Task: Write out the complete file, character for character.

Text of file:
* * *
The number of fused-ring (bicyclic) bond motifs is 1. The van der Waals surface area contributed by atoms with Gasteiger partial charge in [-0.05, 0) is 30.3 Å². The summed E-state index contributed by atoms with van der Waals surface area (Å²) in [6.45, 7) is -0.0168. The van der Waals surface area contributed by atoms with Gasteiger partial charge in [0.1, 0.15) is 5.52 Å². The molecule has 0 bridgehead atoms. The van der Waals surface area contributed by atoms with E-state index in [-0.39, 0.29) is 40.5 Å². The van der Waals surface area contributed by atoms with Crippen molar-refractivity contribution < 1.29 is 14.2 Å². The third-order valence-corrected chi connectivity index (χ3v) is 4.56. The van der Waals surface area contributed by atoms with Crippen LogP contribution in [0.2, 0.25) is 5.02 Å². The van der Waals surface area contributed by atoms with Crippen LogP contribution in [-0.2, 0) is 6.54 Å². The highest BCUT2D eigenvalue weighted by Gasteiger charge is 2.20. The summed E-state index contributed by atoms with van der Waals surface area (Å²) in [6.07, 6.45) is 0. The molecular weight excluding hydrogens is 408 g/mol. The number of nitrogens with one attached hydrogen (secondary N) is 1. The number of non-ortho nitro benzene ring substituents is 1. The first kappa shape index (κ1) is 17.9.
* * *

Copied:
The number of fused-ring (bicyclic) bond motifs is 1. The van der Waals surface area contributed by atoms with Gasteiger partial charge in [-0.05, 0) is 30.3 Å². The summed E-state index contributed by atoms with van der Waals surface area (Å²) in [6.45, 7) is -0.0168. The van der Waals surface area contributed by atoms with Gasteiger partial charge in [0.1, 0.15) is 5.52 Å². The molecule has 0 bridgehead atoms. The van der Waals surface area contributed by atoms with E-state index in [-0.39, 0.29) is 40.5 Å². The van der Waals surface area contributed by atoms with Crippen molar-refractivity contribution < 1.29 is 14.2 Å². The third-order valence-corrected chi connectivity index (χ3v) is 4.56. The van der Waals surface area contributed by atoms with Crippen LogP contribution in [0.2, 0.25) is 5.02 Å². The van der Waals surface area contributed by atoms with Crippen LogP contribution in [-0.2, 0) is 6.54 Å². The highest BCUT2D eigenvalue weighted by Gasteiger charge is 2.20. The summed E-state index contributed by atoms with van der Waals surface area (Å²) in [6.07, 6.45) is 0. The molecular weight excluding hydrogens is 408 g/mol. The number of nitrogens with one attached hydrogen (secondary N) is 1. The number of non-ortho nitro benzene ring substituents is 1. The first kappa shape index (κ1) is 17.9.